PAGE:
Featured Research

from universities, journals, and other organizations

Categories for kinship vary between languages

Date:
May 24, 2012
Source:
Carnegie Mellon University
Summary:
Different languages refer to family relationships in different ways. For example, English speakers use two terms -- grandmother and grandfather -- to refer to grandparents, while Mandarin Chinese uses four terms. Many possible kinship categories, however, are never observed, which raises the question of why some kinship categories appear in the languages of the world but others do not. A new study shows that kinship categories across languages reflect general principles of communication.

Different languages refer to family relationships in different ways. For example, English speakers use two terms -- grandmother and grandfather -- to refer to grandparents, while Mandarin Chinese uses four terms. Many possible kinship categories, however, are never observed, which raises the question of why some kinship categories appear in the languages of the world but others do not.
Credit: James Thew / Fotolia

Different languages refer to family relationships in different ways. For example, English speakers use two terms -- grandmother and grandfather -- to refer to grandparents, while Mandarin Chinese uses four terms. Many possible kinship categories, however, are never observed, which raises the question of why some kinship categories appear in the languages of the world but others do not.

A new study published in Science by Carnegie Mellon University's Charles Kemp and the University of California at Berkeley's Terry Regier shows that kinship categories across languages reflect general principles of communication. The same principles can potentially be applied to other kinds of categories, such as colors and spatial relationships. Ultimately, then, the work may lead to a general theory of how different languages carve the world up into categories.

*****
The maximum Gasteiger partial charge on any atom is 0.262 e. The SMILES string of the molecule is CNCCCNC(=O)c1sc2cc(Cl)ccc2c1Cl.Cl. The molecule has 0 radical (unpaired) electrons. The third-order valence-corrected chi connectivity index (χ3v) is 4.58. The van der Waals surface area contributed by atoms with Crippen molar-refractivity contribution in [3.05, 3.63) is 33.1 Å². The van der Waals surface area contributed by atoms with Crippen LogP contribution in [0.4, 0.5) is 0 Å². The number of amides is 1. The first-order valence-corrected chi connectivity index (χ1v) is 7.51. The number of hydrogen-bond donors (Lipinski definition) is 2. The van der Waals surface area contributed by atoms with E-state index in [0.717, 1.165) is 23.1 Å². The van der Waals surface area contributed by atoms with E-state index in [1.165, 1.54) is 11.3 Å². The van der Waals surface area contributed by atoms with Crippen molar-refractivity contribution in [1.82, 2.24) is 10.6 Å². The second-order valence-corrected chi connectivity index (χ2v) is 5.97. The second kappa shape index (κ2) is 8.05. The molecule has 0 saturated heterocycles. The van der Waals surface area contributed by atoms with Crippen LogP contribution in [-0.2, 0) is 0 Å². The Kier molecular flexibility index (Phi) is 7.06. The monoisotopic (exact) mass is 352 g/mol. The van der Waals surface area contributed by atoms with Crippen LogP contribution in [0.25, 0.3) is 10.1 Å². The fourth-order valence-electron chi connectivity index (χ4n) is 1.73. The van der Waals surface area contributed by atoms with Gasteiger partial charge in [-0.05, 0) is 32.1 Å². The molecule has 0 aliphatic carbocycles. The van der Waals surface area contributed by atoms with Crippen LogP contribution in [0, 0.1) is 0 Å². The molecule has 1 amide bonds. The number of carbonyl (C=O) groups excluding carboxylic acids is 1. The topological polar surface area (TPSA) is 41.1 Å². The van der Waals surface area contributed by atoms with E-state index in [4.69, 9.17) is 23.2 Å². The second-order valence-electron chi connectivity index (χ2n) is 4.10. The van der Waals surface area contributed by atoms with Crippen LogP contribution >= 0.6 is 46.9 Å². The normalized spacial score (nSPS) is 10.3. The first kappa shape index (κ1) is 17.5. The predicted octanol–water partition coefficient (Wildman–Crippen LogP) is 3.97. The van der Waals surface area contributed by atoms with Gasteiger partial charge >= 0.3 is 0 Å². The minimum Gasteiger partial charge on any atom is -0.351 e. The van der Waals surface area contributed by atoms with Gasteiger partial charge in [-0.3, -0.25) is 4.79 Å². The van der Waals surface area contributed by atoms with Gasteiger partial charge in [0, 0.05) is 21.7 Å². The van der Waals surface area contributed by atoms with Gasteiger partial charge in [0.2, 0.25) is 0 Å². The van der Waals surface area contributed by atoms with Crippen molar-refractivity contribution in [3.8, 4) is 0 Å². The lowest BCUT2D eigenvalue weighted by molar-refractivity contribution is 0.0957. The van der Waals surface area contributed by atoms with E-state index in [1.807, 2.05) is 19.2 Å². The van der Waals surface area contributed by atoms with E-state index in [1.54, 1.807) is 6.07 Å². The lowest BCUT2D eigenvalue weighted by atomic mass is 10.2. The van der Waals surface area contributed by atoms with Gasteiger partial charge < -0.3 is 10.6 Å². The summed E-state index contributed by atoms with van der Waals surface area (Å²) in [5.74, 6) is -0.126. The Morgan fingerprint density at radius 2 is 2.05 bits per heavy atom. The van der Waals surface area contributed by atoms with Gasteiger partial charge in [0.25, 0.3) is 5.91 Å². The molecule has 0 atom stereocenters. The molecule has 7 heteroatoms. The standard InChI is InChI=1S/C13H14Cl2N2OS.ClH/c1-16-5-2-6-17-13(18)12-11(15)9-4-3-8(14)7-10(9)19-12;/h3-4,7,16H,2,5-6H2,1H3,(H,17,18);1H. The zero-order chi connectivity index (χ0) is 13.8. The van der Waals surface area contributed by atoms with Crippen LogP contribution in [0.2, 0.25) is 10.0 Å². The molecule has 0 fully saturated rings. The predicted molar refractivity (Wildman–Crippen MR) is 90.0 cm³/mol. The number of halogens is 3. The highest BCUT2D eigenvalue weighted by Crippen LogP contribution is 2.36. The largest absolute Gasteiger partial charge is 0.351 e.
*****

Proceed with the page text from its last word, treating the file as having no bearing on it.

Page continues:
For the study, Kemp and Regier used data previously collected by anthropologists and linguists that specify kinship categories for 566 of the world's languages. Kemp and Regier used a computational analysis to explore why some patterns are found in the data set but others are not. In particular, they tested the idea that the world's kinship systems achieve a trade-off between the two competing principles of simplicity and informativeness.

"A kinship system with one word referring to all relatives in a family tree would be very simple but not terribly useful for picking out specific individuals," said Kemp, assistant professor of psychology within CMU's Dietrich College of Humanities and Social Sciences and lead author of the study. "On the other hand, a system with a different word for each family member is much more complicated but very useful for referring to specific relatives. If you look at the kinship systems in the languages of the world, you can't make them simpler without making them less useful, and you can't make them more useful without making them more complicated. There is a tradeoff between these two explanatory principles."

Kemp and Regier found that this trade-off explains why languages use only a handful of the vast number of logically possible kinship categories.

"The kinship systems that are used by languages lie along an optimal frontier, where systems achieve a near perfect trade-off between the competing factors of simplicity and usefulness," Kemp said. "English -- with two terms to refer to grandparents -- is more simple than Mandarin Chinese, but arguably a little less useful."

"Interestingly, very similar principles explain cross-language variation in color categories and spatial categories, as well as kinship categories," said Regier, associate professor of linguistics and cognitive science at Berkeley, and an author on the earlier work on color and space. "It's rewarding to see similar principles operating across such different domains."